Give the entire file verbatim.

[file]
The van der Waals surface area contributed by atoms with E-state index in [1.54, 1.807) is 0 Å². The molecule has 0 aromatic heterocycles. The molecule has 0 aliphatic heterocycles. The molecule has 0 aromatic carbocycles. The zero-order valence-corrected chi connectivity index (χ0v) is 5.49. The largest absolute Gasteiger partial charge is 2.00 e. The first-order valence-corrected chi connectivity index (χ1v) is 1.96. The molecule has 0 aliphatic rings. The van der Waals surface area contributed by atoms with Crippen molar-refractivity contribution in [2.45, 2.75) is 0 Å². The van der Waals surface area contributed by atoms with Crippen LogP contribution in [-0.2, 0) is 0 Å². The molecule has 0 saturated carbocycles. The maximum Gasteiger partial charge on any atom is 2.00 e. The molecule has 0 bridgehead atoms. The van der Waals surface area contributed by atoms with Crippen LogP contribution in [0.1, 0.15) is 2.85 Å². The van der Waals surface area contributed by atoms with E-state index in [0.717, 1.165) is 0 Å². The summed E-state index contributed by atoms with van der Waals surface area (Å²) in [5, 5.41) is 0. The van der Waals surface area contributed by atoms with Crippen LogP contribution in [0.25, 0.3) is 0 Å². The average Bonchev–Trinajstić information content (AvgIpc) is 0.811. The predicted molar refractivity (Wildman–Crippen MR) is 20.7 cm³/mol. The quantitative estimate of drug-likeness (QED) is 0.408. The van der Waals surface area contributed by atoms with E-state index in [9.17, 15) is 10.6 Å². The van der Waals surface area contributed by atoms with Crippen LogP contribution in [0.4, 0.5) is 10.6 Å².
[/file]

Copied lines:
The van der Waals surface area contributed by atoms with E-state index in [1.54, 1.807) is 0 Å². The molecule has 0 aromatic heterocycles. The molecule has 0 aliphatic heterocycles. The molecule has 0 aromatic carbocycles. The zero-order valence-corrected chi connectivity index (χ0v) is 5.49. The largest absolute Gasteiger partial charge is 2.00 e. The first-order valence-corrected chi connectivity index (χ1v) is 1.96. The molecule has 0 aliphatic rings. The van der Waals surface area contributed by atoms with Crippen molar-refractivity contribution in [2.45, 2.75) is 0 Å². The van der Waals surface area contributed by atoms with Crippen LogP contribution in [-0.2, 0) is 0 Å². The molecule has 0 saturated carbocycles. The maximum Gasteiger partial charge on any atom is 2.00 e. The molecule has 0 bridgehead atoms. The van der Waals surface area contributed by atoms with Crippen LogP contribution in [0.1, 0.15) is 2.85 Å². The van der Waals surface area contributed by atoms with E-state index in [0.717, 1.165) is 0 Å². The summed E-state index contributed by atoms with van der Waals surface area (Å²) in [5, 5.41) is 0. The van der Waals surface area contributed by atoms with Crippen LogP contribution in [0.25, 0.3) is 0 Å². The average Bonchev–Trinajstić information content (AvgIpc) is 0.811. The predicted molar refractivity (Wildman–Crippen MR) is 20.7 cm³/mol. The quantitative estimate of drug-likeness (QED) is 0.408. The van der Waals surface area contributed by atoms with E-state index in [9.17, 15) is 10.6 Å². The van der Waals surface area contributed by atoms with Crippen LogP contribution in [0.4, 0.5) is 10.6 Å².